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Review paper

Geert Booij; This email address is being protected from spambots. You need JavaScript enabled to view it.; Leiden University, The Netherlands



This article motivates a usage–based account of morphological knowledge, and its place in
the architecture of grammar. I–language, the abstract linguistic competence, and E–language,
that is, actual language use, stand in a dialogic relationship. Morphology must be usage–
based in order to understand the knowledge and creation of complex words. Construction
Morphology is a theory about the place of morphology in the architecture of grammar that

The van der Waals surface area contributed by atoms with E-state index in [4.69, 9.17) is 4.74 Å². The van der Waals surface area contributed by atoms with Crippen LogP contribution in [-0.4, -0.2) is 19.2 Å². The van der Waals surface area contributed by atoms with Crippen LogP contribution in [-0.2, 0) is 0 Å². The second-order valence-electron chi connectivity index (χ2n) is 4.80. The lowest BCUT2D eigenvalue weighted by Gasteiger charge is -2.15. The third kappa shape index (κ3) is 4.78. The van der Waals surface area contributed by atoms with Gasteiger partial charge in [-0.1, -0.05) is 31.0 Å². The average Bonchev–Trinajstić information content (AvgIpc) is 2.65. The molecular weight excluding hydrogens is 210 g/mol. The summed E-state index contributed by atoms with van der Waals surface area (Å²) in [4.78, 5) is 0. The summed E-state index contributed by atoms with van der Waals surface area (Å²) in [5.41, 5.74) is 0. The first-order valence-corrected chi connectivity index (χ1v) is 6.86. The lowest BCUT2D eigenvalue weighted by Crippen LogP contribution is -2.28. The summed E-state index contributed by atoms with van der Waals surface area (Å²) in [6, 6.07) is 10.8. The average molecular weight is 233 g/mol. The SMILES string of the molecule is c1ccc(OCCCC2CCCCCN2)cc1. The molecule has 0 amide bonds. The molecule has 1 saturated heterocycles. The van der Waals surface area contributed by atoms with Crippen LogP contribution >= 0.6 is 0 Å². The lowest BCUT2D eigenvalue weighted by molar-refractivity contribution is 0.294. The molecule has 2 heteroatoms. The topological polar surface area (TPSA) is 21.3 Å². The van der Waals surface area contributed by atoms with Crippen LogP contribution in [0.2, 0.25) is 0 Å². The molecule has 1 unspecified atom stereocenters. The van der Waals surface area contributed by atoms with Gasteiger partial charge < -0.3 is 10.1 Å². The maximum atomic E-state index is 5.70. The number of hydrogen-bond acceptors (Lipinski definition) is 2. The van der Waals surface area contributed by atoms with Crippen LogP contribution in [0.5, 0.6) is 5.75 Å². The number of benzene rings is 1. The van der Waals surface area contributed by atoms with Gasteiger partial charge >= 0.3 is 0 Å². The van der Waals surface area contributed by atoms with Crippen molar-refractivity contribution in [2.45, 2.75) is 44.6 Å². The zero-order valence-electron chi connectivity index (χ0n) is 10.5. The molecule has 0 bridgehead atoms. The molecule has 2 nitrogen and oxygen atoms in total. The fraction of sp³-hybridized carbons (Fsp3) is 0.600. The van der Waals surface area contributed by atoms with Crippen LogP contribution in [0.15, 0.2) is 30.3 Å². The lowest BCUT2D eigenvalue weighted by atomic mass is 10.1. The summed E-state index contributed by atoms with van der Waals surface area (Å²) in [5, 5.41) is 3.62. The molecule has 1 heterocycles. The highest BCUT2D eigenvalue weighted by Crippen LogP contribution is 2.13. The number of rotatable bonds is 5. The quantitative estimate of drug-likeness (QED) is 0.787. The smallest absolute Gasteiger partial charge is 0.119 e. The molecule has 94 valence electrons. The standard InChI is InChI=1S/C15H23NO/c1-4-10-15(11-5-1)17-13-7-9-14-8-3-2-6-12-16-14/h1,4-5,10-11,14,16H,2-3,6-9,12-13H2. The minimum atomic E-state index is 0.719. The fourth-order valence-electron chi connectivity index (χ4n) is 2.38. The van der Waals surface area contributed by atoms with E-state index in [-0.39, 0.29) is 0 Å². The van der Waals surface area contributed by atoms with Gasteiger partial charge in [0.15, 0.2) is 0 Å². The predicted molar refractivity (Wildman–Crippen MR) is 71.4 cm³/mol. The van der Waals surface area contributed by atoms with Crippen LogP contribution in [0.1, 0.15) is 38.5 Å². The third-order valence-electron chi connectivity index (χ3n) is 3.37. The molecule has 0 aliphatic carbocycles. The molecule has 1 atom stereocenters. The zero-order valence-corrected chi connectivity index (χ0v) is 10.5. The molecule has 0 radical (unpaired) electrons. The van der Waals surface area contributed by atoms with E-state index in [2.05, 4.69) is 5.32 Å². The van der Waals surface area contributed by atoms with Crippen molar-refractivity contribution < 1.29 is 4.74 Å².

assumes a hierarchical lexicon, with various degrees of schematicity that do justice to actual
language use in the domain of word formation. Since there are productive phrasal lexical
constructions as well, and word formation may be based on paradigmatic relationships with
such phrasal lexical units, there is no sharp divide between lexicon and grammar, although
the formal distinction between syntactic and morphological constructs must be preserved.
Arguments are given for second order schemas. They represent a multi–dimensional network of
relationships between linguistic constructional schemas, both morphological and syntactic ones.
The model of Construction Morphology is shown to allow for the graceful integration of
findings concerning lexical knowledge in various subdomains of linguistics such as language
acquisition, change, and processing.


Key words


competence, performance, lexical knowledge, Construction Morphology, Construction Grammar

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